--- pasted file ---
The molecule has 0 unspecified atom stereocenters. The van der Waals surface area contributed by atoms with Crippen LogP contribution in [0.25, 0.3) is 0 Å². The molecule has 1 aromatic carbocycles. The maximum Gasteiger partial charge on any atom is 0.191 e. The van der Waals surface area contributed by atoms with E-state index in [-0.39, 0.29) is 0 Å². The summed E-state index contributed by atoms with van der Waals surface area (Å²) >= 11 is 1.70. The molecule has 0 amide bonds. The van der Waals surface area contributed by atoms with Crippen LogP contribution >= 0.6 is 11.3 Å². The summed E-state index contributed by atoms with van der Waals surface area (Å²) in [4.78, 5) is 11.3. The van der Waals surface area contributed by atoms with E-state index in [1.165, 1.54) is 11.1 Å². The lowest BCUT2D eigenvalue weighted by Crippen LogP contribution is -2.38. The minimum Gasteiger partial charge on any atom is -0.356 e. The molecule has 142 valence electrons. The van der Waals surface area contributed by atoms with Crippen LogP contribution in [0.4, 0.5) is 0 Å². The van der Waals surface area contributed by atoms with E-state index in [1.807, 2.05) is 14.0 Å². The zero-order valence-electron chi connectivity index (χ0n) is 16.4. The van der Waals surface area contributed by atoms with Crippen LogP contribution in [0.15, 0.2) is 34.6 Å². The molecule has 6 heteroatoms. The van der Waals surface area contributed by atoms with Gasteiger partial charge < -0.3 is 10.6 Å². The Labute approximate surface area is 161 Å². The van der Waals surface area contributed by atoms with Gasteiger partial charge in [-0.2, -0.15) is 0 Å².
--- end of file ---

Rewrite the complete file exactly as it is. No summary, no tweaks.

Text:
The molecule has 0 unspecified atom stereocenters. The van der Waals surface area contributed by atoms with Crippen LogP contribution in [0.25, 0.3) is 0 Å². The molecule has 1 aromatic carbocycles. The maximum Gasteiger partial charge on any atom is 0.191 e. The van der Waals surface area contributed by atoms with E-state index in [-0.39, 0.29) is 0 Å². The summed E-state index contributed by atoms with van der Waals surface area (Å²) >= 11 is 1.70. The molecule has 0 amide bonds. The van der Waals surface area contributed by atoms with Crippen LogP contribution >= 0.6 is 11.3 Å². The summed E-state index contributed by atoms with van der Waals surface area (Å²) in [4.78, 5) is 11.3. The van der Waals surface area contributed by atoms with E-state index in [1.165, 1.54) is 11.1 Å². The lowest BCUT2D eigenvalue weighted by Crippen LogP contribution is -2.38. The minimum Gasteiger partial charge on any atom is -0.356 e. The molecule has 142 valence electrons. The van der Waals surface area contributed by atoms with Crippen LogP contribution in [0.4, 0.5) is 0 Å². The van der Waals surface area contributed by atoms with E-state index in [1.807, 2.05) is 14.0 Å². The zero-order valence-electron chi connectivity index (χ0n) is 16.4. The van der Waals surface area contributed by atoms with Crippen LogP contribution in [0.15, 0.2) is 34.6 Å². The molecule has 6 heteroatoms. The van der Waals surface area contributed by atoms with Gasteiger partial charge < -0.3 is 10.6 Å². The Labute approximate surface area is 161 Å². The van der Waals surface area contributed by atoms with Gasteiger partial charge in [-0.2, -0.15) is 0 Å².